Strong Local Support—And National Labor Allies—Lend Chicago Teachers Negotiating Clout

David Moberg

Local 241 of the Amalgamated Transit Union, which represents Chicago bus and light-rail workers, is marching, lobbying and fundraising for the teachers' strike.

For striking Chicago public-school teachers, who are now headed back to the negotiating table, public sentiment has been crucial. All strikes are political, even those that aim to inflict economic costs on a private employer, but public-sector strikes are especially so. While members of the public bear the hardships of the strike, they can also be natural allies for advocating improvements to public services such as schools.

A clue to city sentiment could be found on Monday, as more than 20,000 red-shirted, striking teachers and their supporters flooded downtown Chicago. They spilled over the rally space into the adjacent streets, which are home to the city’s political and financial power elites. Unlike most demonstrations, however, the police moved out of the way. As one group of strikers and supporters crossed the normally heavily traveled street, a cop shouted out, Go get em, teachers.”

By them,” he most likely meant those politicians and financiers, united in promoting a school reform” agenda that has proven deeply flawed in theory and practice but is embraced by many elements of both political parties.

The cop’s shout-out was a common, if not universal, sentiment in Chicago – perhaps strongest among embattled public employees like the police, all of whom face hard fiscal times and a hard, hostile mayor, Rahm Emanuel.

A plurality of registered Chicago county voters polled by McKeon & Associates supported the strike – 47 percent in favor and 39 percent against, with 14 percent undecided. Nearly three-quarters judged Emanuel’s performance as either average, below average or poor.

Similarly, a Lake Research Partners poll last spring commissed by the Chicago Teachers Union showed the public trusting teachers over the mayor on education policy. The polls may indicate that the public prefers the teachers’ vision of an enriched public school curriculum over the city’s pro-corporate, privatizing agenda.

But 33 of 50 city aldermen–including many supported by labor or claiming to be independent or liberal – signed a letter this weekend asking CTU president Karen Lewis not to strike, taking a stance at odds with popular sentiment and with their putative progressive principles.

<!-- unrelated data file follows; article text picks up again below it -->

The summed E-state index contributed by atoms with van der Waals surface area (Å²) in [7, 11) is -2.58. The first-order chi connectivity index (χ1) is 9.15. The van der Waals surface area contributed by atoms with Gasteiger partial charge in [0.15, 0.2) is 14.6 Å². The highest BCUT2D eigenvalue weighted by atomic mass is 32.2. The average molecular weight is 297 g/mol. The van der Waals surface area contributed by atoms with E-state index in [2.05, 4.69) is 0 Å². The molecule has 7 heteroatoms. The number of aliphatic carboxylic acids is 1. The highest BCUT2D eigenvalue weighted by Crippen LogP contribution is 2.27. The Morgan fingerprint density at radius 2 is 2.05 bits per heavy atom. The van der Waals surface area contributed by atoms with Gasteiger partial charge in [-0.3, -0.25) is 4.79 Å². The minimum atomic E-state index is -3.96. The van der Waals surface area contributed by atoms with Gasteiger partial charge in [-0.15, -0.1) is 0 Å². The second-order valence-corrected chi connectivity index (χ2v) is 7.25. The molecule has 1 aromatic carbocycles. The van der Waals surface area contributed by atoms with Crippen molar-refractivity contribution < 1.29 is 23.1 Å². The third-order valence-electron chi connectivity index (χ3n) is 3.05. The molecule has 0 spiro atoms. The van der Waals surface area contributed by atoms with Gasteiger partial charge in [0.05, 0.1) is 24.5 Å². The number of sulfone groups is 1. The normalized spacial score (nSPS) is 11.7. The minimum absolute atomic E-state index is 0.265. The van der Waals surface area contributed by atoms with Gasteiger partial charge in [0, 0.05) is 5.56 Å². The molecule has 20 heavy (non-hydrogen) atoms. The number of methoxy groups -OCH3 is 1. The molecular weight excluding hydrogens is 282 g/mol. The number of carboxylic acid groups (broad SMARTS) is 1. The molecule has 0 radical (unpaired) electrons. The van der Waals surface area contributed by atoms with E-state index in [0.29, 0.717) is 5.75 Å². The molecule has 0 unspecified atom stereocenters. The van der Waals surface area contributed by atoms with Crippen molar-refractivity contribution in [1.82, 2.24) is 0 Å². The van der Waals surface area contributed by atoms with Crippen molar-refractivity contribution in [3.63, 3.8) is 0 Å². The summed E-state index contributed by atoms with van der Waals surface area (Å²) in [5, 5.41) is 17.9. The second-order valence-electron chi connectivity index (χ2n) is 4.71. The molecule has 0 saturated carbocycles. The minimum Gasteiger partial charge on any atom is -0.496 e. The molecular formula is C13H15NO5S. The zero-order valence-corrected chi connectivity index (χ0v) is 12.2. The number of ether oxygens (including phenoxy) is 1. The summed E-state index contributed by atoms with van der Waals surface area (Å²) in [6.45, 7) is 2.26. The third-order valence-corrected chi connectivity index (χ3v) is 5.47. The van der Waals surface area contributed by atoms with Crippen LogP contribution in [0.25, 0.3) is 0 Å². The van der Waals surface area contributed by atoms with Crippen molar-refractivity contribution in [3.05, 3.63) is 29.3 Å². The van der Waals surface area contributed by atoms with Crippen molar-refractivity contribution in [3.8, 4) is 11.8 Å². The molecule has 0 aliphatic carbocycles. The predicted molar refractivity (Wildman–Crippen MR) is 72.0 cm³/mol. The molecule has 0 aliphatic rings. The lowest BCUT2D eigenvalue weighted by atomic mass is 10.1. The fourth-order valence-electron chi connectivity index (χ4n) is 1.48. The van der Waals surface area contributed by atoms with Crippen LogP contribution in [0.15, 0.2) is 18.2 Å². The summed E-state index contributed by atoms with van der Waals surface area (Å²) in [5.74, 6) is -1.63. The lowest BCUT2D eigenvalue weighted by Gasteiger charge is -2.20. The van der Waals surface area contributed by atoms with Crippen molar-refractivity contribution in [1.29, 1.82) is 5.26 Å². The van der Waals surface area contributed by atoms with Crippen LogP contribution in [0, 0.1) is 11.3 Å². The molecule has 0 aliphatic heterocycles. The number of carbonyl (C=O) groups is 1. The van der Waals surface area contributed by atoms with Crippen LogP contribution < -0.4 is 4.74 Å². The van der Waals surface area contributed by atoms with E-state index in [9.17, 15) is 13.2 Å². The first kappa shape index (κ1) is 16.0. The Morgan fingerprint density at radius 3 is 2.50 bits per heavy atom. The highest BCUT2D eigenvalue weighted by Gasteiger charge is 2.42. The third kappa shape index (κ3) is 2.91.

For many workers and union members, including a long roster of labor leaders who gathered to support the teachers after another huge rally on Tuesday, the issue was solidarity among unions in a rare major strike. In attendance were the national and Illinois presidents of the American Federation of Teachers (Randi Weingarten and Dan Montgomery), Chicago Federation of Labor president Jorge Ramirez, and leaders of AFSCME, SEIU, Federation of Police, UE, National Nurses, the Amalgamated Transit Union and the separate local for unionized charter school teachers.

The union leaders – most representing public or quasi-public workers – pledged support and defined the key strike issues broadly as the future of public education and the quality of life in Chicago.

This is about community, labor coming together to support teachers, so classrooms can be as good as they can be, and students can be as good as they can be,” Ramirez said. Montgomery pointed out the special legal constraints imposed on Chicago teachers, noting that with fewer restraints on collective bargaining, other school districts and their teachers had negotiated workable evaluation systems, a sticking point in Chicago negotiations. State law prohibits the CTU from striking over evauations, providing an incentive for the school board to cut off discussion and try to unilaterally impose a system.